Human psychedelic research fell into a 25-year hiatus before scientists in Germany (Hermle et al, 1992), the United States (Strassman and Qualls, 1994), and Switzerland (Vollenweider et al, 1997) began its revival. There now exists a foundation of human neuroimaging (Carhart-Harris et al, 2012a, 2016d; Daumann et al, 2010; Muthukumaraswamy et al, 2013; Palhano-Fontes et al, 2015; Preller et al, 2017; Riba et al, 2004, 2006; Vollenweider et al, 1997), psychology (Carhart-Harris et al, 2015, 2016c; Carter et al, 2007; Gouzoulis-Mayfrank et al, 2005; Griffiths et al, 2006; MacLean et al, 2011; Schmid et al, 2015), and psychopharmacology studies with psychedelics (Kometer et al, 2012; Preller et al, 2017; Valle et al, 2016; Vollenweider et al, 1998).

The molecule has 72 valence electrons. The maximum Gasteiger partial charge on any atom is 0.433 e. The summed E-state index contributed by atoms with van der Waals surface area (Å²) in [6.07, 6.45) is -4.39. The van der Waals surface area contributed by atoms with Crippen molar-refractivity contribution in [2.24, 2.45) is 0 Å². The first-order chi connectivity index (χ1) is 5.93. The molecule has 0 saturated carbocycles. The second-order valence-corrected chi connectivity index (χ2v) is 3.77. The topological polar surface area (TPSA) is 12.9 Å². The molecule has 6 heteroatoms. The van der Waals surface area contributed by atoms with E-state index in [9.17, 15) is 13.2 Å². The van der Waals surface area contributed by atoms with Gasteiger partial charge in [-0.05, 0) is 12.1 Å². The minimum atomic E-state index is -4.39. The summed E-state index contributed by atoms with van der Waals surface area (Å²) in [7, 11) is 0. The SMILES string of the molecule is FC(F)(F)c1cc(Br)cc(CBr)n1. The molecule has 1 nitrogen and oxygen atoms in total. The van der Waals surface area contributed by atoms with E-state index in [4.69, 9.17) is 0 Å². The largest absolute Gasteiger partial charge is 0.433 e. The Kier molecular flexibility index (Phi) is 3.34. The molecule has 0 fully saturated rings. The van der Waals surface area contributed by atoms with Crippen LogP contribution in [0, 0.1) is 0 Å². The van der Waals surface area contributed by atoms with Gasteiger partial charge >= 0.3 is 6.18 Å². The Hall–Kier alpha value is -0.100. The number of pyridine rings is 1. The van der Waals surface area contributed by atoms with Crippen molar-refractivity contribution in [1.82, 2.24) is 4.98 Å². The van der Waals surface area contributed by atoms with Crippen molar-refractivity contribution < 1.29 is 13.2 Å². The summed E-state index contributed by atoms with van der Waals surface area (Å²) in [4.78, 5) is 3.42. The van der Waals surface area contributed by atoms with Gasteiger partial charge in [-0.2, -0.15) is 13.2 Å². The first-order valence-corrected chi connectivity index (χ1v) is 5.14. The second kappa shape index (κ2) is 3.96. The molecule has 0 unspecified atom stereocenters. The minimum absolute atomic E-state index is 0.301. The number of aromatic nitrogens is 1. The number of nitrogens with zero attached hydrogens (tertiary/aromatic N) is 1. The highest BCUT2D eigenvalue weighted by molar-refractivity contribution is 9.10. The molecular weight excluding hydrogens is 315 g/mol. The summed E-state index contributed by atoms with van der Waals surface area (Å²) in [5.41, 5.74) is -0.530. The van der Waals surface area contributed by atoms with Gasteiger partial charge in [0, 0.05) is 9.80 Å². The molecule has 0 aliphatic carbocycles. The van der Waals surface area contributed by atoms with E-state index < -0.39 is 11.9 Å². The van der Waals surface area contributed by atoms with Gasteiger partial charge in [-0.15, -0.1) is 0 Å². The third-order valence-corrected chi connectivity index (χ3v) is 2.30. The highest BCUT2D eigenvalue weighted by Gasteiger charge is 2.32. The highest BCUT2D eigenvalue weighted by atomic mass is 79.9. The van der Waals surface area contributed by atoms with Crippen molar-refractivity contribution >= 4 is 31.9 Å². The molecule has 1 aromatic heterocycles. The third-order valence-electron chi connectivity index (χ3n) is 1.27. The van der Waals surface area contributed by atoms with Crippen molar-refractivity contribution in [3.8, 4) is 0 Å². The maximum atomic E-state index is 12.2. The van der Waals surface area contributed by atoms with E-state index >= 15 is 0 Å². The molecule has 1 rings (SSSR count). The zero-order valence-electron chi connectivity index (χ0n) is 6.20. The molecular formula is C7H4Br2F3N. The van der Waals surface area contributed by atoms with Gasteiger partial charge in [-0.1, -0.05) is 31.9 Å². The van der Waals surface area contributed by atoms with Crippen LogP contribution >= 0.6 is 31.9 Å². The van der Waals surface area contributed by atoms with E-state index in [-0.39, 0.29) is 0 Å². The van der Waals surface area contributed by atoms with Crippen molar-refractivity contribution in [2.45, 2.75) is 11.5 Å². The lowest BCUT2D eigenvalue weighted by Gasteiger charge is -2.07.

These foundational studies complement a small number of early phase clinical trials (Table 2). There are now positive preliminary reports on the safety and tolerability of psilocybin for obsessive compulsive disorder (Moreno et al, 2006), psilocybin, and LSD for end-of-life psychological distress (Gasser et al, 2014; Griffiths et al, 2016; Grob et al, 2011; Ross et al, 2016), psilocybin for alcohol (Bogenschutz et al, 2015), and tobacco addiction (Johnson et al, 2014) and ayahuasca (Osorio Fde et al, 2015) and psilocybin for major depressive disorder (Carhart-Harris et al, 2016a, b). An important caveat here, is that many of these trials report on small sample sizes and would best be described as ‘safety and tolerability’ studies by conventional standards (Schunemann et al, 2006), and while all of them do report outcomes consistent with potential efficacy, most have not been appropriately designed to demonstrate it conclusively. GMG critically discusses two of the largest and better designed trials in the next section (Griffiths et al, 2016; Ross et al, 2016).